- Local authorities should invest in genuine safety improvement measures based on statistical analysis of accident causation rather than questionable traffic calming schemes.
- It should be impressed on all road users — not just drivers — that they must take a share of the responsibility for their own safety. Of course drivers have a duty of care towards more vulnerable road users, but far too many cyclists and pedestrians needlessly put themselves at risk by careless, unobservant behaviour.
- There should be a crackdown on driving by uninsured, unlicensed and disqualified drivers who are responsible for a grossly disproportionate number of accidents.
- The ABD supports the use of speed and red light cameras at recognised blackspots with a clear record of accidents caused by excessive speed. All cameras should be highly visible day and night with the objective of deterring unsafe driving, not catching drivers out.
- Speed limits should be set on a consistent basis appropriate to road conditions and determined by established safety criteria, particularly the 85th percentile rule. Inappropriate and inconsistent speed limits send out a confusing message to drivers and devalue limits that are necessary.
- Traffic policing, downgraded by many forces in recent years, should be restored as a core police function with the aim of identifying and deterring genuinely dangerous and irresponsible behaviour on the roads.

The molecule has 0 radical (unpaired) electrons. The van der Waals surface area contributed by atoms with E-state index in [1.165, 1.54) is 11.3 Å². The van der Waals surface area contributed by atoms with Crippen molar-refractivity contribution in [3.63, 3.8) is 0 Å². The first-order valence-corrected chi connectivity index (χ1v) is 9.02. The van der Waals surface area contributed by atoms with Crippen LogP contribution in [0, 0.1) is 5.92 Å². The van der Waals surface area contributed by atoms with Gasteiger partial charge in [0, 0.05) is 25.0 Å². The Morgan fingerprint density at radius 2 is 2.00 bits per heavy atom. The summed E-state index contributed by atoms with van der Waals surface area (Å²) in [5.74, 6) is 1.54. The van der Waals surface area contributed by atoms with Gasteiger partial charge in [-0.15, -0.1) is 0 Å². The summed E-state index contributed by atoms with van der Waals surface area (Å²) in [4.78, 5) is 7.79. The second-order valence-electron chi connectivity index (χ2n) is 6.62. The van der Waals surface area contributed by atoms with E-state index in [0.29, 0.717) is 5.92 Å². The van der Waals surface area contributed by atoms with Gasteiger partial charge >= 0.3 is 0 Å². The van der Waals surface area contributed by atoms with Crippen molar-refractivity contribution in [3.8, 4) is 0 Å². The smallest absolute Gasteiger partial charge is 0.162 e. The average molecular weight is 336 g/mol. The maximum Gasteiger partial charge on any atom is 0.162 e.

- Local authorities should be prevented from introducing deliberately confusing and ambiguous road layouts and reducing sightlines at junctions — policies implemented in a misguided attempt to reduce speeds that have the effect of increasing risk.
- More public information campaigns should be mounted to remind road users about the whole range of dangerous behaviour such as tailgating and using mobile phones.
Currently, speed reduction has become the main plank of road safety policy, despite many studies that have shown that excessive speed is only a primary factor in a small proportion of accidents (around 5-6%) and that most accidents are caused by failures of observation and poor judgment of risk. The ABD recognises that a minority of drivers do travel at inappropriate and dangerous speeds on our roads but does not accept that reducing the speeds of already safe drivers will make any difference to casualties. "Keep your eyes peeled" would be a far better slogan than "Kill your speed".
An inappropriate emphasis on driving more slowly leads to an erosion of driving skills and will make drivers less able to judge appropriate speeds and to cope with hazardous situations when they arise. It also encourages drivers in the dangerous belief that simply by keeping within the speed limit they are driving safely and there is no need for them either to exercise proper vigilance or reduce their speed further when conditions require it. An inattentive driver can do serious damage at very slow speeds.
The ABD believes that the present approach to road safety is unlikely to pay significant dividends unless speeds are reduced to the extent that drivers cannot do any serious damage to people or vehicles, in other words returning to something very like the Victorian "Red Flag" law.
Anyone with a genuine interest in reducing death and injury on our roads (rather than simply making using the roads more frustrating and unpleasant) should join the ABD to campaign for real road safety.
Promoting effective road safety instead of the criminalisation of safe driving